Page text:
RockShox Reverb Review

Components Pro Reviews

Impressions
Using the system is quite easy, just press and hold the lever, and either weight the saddle into the lower positions, or unweight, and let it pop up to the desired location, and then release. I used it in four locations, at the very bottom, somewhere in the middle, slightly down from the top, and the top position. The actuation of the lever is buttery smooth, without the usual rough and stiff feel that a cable gives, and it provided the same response in any position, and it always remained uber quiet. The speed remained constant throughout the stroke, although when pushing it down to its lowest setting you did need to provide an extra dollop of pressure. I played with the speed control, and left it in the fastest setting, but it was still too slow and viscous for my taste, and I would have preferred more speed, although I think, the tight seals exacerbate the problem. Occasionally, on technical terrain, it would not return quick enough from a lower position to make a precise move, usually resulting in a blown line, or at least causing a moment of hesitation. The stroke has a consistently plush and smooth feel through the entire travel, without any stiction or notchiness, greatly helped by the coated aluminum bushing and low friction brass keys. I think that 125mm or 5 inches of height adjustment are optimal for All Mountain riding, and the Reverb infinite functionality made great use of the full stroke length. It locks into position wherever it was last adjusted or set at, so it can’t be pulled up during a hike-a-bikes or any sort of saddles grab.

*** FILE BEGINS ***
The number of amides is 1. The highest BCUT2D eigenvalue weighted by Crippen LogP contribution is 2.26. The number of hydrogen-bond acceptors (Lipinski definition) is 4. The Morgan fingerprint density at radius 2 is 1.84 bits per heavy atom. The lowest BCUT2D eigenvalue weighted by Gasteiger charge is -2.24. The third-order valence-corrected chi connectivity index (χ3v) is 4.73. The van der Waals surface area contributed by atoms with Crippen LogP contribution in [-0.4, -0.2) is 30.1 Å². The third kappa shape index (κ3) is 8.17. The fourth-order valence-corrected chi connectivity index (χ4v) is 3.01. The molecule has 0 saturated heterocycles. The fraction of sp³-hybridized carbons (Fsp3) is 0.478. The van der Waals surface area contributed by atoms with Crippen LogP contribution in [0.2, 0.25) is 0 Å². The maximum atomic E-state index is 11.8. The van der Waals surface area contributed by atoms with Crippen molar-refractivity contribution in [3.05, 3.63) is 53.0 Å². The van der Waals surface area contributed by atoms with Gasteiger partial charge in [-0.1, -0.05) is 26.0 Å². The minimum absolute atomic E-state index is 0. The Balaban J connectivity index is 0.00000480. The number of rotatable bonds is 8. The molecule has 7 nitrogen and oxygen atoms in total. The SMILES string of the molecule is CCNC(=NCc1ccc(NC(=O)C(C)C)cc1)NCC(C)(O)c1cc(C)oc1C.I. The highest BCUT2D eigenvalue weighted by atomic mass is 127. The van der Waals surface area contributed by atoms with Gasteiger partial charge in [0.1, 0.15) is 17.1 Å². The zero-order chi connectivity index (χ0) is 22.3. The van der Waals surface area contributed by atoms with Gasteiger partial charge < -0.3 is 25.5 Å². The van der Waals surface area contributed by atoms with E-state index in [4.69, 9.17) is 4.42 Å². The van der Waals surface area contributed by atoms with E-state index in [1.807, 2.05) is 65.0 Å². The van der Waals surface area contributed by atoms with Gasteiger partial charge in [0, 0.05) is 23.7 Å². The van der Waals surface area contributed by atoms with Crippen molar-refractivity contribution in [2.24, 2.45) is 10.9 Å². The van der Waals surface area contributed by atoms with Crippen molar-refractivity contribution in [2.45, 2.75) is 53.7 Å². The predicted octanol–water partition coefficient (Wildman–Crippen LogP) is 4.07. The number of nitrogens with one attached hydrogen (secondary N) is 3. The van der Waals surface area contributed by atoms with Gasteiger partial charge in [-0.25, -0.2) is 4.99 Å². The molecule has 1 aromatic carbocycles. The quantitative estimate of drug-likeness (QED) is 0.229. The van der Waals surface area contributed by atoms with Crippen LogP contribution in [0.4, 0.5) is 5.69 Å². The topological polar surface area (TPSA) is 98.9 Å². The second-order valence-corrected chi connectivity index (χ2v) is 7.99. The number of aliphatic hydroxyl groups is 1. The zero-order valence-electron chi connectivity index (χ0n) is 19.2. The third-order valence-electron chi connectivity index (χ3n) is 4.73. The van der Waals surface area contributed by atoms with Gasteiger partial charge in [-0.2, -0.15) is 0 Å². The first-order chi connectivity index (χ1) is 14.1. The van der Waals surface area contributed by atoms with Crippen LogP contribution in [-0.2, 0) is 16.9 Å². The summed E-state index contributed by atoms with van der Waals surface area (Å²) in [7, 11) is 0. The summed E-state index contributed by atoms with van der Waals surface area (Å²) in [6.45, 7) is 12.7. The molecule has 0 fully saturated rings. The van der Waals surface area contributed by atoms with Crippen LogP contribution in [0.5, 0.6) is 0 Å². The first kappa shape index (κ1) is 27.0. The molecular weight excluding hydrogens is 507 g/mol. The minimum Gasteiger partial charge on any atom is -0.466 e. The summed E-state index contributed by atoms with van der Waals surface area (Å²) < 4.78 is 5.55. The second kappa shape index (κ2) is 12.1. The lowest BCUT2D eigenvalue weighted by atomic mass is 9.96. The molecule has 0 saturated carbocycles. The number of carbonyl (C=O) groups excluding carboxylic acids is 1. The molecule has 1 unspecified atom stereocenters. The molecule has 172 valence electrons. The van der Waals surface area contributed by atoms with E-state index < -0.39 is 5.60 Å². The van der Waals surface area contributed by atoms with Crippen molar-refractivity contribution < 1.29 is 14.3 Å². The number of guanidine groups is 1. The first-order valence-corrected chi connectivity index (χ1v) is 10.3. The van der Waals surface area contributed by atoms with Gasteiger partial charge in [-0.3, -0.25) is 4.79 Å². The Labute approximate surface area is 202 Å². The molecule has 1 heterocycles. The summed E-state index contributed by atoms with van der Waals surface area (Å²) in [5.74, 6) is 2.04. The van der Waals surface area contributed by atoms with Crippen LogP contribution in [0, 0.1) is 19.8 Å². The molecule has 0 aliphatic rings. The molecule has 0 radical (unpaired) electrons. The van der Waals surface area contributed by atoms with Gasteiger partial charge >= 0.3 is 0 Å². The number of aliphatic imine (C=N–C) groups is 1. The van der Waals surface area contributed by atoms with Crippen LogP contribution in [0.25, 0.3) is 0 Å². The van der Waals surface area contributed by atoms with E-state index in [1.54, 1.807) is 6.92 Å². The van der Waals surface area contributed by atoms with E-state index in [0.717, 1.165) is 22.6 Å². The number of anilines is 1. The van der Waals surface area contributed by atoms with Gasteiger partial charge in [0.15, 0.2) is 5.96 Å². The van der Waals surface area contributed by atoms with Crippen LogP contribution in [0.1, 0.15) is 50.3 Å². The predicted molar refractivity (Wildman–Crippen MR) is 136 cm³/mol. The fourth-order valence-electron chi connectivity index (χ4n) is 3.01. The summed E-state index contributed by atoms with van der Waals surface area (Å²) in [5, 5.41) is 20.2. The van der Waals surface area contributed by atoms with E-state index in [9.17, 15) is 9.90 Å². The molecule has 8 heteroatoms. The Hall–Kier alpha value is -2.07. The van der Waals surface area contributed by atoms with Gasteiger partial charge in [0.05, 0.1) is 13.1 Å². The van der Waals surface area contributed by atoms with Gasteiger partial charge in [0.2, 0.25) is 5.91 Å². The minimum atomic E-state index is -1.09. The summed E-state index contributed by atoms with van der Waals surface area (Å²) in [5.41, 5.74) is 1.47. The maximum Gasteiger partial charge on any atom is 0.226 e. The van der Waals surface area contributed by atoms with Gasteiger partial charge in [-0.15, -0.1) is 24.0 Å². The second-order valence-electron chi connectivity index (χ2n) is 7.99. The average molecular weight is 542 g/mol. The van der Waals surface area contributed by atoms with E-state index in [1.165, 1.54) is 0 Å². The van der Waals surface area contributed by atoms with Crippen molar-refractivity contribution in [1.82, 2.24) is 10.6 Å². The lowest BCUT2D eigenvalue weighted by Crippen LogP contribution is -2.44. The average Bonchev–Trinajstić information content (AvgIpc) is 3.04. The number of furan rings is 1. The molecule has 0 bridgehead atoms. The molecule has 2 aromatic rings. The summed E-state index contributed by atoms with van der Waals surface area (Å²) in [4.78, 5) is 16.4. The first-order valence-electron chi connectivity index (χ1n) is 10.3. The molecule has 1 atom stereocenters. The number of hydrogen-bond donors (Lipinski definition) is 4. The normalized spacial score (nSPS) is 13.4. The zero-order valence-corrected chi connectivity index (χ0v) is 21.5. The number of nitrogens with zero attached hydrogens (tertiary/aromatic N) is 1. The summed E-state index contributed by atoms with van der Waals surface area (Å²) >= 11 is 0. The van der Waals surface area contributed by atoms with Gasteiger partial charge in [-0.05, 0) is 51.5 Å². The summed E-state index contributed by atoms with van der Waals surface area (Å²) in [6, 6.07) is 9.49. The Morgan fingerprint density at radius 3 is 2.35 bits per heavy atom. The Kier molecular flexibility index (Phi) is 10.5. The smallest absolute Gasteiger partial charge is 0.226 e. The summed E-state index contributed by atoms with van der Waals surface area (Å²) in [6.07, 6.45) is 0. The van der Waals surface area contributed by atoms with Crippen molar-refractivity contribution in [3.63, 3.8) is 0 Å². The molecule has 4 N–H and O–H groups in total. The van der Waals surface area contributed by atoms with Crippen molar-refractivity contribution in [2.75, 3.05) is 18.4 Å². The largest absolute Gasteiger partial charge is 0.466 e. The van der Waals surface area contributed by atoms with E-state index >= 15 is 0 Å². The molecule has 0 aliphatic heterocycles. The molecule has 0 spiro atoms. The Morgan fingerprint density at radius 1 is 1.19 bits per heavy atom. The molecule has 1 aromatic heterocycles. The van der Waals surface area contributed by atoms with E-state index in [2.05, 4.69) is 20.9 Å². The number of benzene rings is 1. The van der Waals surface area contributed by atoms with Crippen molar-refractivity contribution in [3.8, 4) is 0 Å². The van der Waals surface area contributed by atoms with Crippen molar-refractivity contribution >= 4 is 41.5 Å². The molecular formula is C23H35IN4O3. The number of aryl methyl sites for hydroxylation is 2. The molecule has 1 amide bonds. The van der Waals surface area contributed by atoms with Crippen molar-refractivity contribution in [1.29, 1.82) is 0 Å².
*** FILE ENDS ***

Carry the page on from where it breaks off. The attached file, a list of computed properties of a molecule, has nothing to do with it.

The seatpost is quite an engineering marvel, but with the hydraulic nature of the internals and the remote, it will require more long-term maintenance than a more mechanical setup. Fortunately, the Reverb is easy to bleed (the seatpost comes with a bleed kit), and the replacement of the seals is a fairly straight-forward process, albeit it’s somewhat convoluted, so I would have my LBS perform the procedure. In the four months of my usage, it did not require a bleed, and I would assume that the seals might need to be done every year or two? SRAM provides nice videos for both procedures, refer to “How to bleed the remote system,” and “How to replace the post seals.” The seals have performed admirably, even with the constant use and abuse, and the ugly weather conditions, and sand and dirt tossed at them. Watching the seal replacement video, you can see the expertise and experience of their suspension forks and shocks in the fancy and high tech triple-lipped energized sealing system, and the sundry foam rings, wipers, o-rings, bushing, etc. It uses an energized seal, which is the spring you can see at the top of the seal that holds it on the shaft.

The triple brass keys kept the lateral play to a tolerable minimum of slop, which was noticeable when torquing off the saddle. The saddle clamp took a few rides to get tightened properly, but once it was settled in, it never loosened again. The bottom cradle for the saddle clamp are long, so odd sized, and titanium and carbon rails are well supported, and the two bolts angle out, so they are easy to tighten with normal-sized tools. Even with all the impressive features, functionality and engineering, the seatpost and remote weigh a very respectable 544 grams for the 31.6 x 380mm size. The unit was durable, but I worried about the somewhat fragile barb by the saddle clamp, as even with the rubber booted protector (aka strain relief), it sits out there in the harm’s way, and on more than a number of occasions I thought I had damaged it? If something happens to the hydraulic hose or remote, meaning a failure or leak, perhaps during a crash, the seatpost will remain in its last position. This might be a problem if the last position was the lowest setting, since it would make the pedal home excruciating difficult. One odd thing, it makes a funny bubbling or leaking noise from the seals when you jam the saddle down, and I assume it’s just pushing captured air out from the tight seals?